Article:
Public Health Agency of Canada/Agence de la sant?publique du Canada
1431-100 Eglantine Driveway, Ottawa, ON, K1A 0K9
613 946 3386
Modelling Disease Ecology with Mathematics offers a gentle introduction into mathematical modelling to those non-mathematicians in the area of public health such as policy analysts, epidemiologists and clinicians
Overall, the author does a superb job of addressing a diverse audience. The writing style is straightforward. Topics ranging from simple epidemic models to solving partial differential equations (and more) are presented clearly while equation components and model descriptions are well defined. Each chapter builds on knowledge gained in the previous chapter. Practical examples of real world problems are given at the end of each chapter are worked through in their entirety followed by actual exercises which provide hands-on experience modelling outcomes using a computer program called Matlab.
The focus on the usefulness and practical applications of mathematical modelling as they relate to the spread of disease is what makes this book a must read for those non-mathematicians in the public health field. Not only do you come away with an increased understanding of mathematics, modelling and a computer program used by many mathematicians but you realize the importance of developing strong links between mathematical modellers and those in the public health field so that we can understand each other and potentially devise better interventions to manage the spread of disease in our communities.
Pauline van den Driessche
Department of Mathematics and Statistics, University of Victoria
Victoria, BC Canada
This volume admirably fulfils the author’s primary purpose of using infectious disease modeling as a framework in which to explore the usefulness of mathematical modeling. Biologists and public health researchers will benefit from the clear explanations of the modeling process and details of some of the mathematical topics used. The volume is laid out in an accessible format, serving as a link between biologists and mathematicians and an aid in communication between the two groups. Specifically, each of the Chapters 2-13 begins with a flow chart outlining the flow of ideas to be presented, and also states what the reader should know by the end of the chapter. After the main part of a chapter, some computer lab work illustrated with Matlab programs is given, followed by some exercises for the] reader. A valuable overview of Matlab is given in an appendix. The structure of the volume thus lends itself well to self-study or a workshop environment, as well as a more traditional course.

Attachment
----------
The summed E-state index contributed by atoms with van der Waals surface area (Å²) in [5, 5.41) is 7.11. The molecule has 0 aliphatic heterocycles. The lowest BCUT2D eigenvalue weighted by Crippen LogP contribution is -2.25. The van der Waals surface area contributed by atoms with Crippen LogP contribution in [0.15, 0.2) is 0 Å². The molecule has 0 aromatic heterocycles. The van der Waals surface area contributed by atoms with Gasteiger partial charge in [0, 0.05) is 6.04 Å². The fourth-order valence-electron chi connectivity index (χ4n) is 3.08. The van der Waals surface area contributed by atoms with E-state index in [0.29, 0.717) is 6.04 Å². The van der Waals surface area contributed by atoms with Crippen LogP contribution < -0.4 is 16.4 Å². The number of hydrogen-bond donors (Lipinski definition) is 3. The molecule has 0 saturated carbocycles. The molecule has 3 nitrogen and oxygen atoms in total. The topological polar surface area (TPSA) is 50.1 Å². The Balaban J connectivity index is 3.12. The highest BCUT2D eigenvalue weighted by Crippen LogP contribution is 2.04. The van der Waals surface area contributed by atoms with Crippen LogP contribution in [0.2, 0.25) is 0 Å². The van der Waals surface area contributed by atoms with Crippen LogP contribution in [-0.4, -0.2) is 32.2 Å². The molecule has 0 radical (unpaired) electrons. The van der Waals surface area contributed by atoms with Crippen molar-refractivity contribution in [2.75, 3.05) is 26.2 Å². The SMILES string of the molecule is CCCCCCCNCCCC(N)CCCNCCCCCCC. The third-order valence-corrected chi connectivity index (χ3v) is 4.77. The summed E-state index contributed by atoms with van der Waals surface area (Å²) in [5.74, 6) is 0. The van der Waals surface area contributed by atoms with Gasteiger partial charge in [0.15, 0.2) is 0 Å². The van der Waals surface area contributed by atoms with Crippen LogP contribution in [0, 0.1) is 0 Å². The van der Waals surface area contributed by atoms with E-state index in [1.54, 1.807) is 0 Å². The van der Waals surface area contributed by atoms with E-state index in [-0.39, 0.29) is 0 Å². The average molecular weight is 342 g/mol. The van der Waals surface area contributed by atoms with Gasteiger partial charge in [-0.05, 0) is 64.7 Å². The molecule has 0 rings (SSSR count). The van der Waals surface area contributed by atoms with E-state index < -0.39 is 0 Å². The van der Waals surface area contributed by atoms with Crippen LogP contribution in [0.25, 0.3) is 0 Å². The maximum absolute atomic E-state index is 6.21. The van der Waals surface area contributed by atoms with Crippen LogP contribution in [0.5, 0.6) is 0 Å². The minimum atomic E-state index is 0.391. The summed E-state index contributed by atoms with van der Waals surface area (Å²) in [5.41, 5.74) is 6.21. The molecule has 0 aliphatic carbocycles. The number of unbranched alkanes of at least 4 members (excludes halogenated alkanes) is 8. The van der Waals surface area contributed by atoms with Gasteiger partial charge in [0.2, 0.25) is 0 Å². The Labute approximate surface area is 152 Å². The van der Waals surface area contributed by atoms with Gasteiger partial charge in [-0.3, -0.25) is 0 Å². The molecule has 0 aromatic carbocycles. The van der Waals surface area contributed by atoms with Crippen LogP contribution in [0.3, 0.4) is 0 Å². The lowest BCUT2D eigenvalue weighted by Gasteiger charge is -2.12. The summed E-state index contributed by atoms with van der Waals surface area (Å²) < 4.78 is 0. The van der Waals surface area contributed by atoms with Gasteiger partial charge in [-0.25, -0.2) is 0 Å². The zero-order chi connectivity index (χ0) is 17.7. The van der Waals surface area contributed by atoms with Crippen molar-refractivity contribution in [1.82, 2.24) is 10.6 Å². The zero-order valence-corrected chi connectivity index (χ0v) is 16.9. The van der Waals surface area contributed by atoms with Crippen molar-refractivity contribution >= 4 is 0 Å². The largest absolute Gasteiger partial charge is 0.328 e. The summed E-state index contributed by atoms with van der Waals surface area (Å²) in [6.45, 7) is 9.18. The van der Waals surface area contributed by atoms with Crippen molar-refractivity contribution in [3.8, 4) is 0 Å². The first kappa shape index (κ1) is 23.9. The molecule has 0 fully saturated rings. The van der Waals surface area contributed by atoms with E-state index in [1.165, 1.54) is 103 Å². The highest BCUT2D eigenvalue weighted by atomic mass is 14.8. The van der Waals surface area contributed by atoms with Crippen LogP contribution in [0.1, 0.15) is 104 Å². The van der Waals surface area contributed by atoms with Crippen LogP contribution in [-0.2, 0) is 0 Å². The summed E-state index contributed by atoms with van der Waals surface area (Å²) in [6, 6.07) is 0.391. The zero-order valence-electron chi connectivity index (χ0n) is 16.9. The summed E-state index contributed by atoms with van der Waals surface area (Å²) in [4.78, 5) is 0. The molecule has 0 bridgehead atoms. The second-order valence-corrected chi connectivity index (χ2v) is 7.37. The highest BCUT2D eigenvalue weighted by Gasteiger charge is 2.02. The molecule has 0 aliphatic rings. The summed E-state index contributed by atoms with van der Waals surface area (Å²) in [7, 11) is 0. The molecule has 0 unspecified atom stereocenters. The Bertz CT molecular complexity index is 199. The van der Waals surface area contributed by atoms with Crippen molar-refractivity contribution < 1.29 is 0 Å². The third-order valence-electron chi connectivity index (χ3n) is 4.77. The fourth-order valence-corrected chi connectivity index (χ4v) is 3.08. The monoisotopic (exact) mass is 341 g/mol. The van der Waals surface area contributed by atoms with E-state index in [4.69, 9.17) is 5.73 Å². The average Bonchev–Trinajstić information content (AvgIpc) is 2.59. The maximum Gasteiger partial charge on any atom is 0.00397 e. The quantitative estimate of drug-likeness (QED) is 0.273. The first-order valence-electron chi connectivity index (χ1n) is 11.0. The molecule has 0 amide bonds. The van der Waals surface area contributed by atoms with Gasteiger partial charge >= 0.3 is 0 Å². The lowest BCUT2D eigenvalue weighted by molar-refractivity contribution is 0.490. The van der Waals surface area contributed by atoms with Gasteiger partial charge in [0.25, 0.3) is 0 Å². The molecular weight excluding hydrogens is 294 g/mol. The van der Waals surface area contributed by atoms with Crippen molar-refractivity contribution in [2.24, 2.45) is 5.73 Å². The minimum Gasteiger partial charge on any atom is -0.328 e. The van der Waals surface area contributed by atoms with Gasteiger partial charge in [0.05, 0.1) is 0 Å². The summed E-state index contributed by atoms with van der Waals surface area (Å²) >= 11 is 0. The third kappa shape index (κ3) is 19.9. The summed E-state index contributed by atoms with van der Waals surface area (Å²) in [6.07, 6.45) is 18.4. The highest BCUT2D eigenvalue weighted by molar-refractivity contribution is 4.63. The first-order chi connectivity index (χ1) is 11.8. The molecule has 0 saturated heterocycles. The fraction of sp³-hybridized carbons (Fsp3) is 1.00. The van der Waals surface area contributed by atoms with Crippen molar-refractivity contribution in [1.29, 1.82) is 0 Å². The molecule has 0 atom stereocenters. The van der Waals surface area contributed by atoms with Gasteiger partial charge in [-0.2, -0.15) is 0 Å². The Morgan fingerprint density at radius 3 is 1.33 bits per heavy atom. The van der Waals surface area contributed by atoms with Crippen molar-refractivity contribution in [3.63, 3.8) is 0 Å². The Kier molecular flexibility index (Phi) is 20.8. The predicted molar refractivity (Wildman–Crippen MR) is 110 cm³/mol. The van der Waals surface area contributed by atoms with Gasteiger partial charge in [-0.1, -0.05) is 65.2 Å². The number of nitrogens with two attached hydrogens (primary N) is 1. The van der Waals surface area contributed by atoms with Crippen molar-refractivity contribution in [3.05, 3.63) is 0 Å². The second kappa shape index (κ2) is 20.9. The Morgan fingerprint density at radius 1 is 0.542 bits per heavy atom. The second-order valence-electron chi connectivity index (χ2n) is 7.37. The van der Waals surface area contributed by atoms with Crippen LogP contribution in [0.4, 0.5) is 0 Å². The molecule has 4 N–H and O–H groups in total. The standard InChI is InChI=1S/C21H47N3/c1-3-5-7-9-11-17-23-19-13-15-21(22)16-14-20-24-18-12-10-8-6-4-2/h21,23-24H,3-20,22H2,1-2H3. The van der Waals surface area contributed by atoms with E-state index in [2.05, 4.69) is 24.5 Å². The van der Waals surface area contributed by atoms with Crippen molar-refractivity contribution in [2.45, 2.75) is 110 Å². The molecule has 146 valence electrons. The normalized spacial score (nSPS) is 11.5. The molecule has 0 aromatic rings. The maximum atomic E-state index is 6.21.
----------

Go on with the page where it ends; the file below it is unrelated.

Chapter 2 sets the scene by constructing simple epidemic models with continuous time, yielding ordinary differential equations. Equilibrium points and their stability are examined, and this theme is continued in Chapter 3 where the important threshold parameter R0 is introduced. This parameter plays a pivotal role in designing disease control strategies. Chapters 4 and 5 deal with vector borne diseases, for example, yellow fever and malaria. The models developed build on those of previous chapters, with the calculation of R0 requiring some tools from matrix algebra, which are clearly described in some appendices. Spatial spread of disease is introduced in Chapters 6 and 7, and the reader is given an appreciation of the added complexity. It is good to see the inclusion of chapters on fitting curves to data (Chapter 8) illustrated with data from epidemics, and splines (Chapter 9). In Chapters 10 and 11, time is taken as a discrete variable, yielding difference equation models. Stability of equilibria and possible bifurcations are briefly discussed. The final two chapters consider applications, modeling AIDS and end-stage renal disease incorporating treatment with antiretroviral drugs, and extending the malaria model to include time delays for incubation in humans and mosquitoes. Some mathematical details used in the volume are expanded as appendices.
After working through this volume, a reader will have a broad understanding of deterministic modeling of infectious diseases, and should be able to read current articles and discuss disease control strategies. This volume is highly recommended for public health workers seeking to facilitate communication with mathematicians and for mathematics students interested in an effective introduction to disease modeling.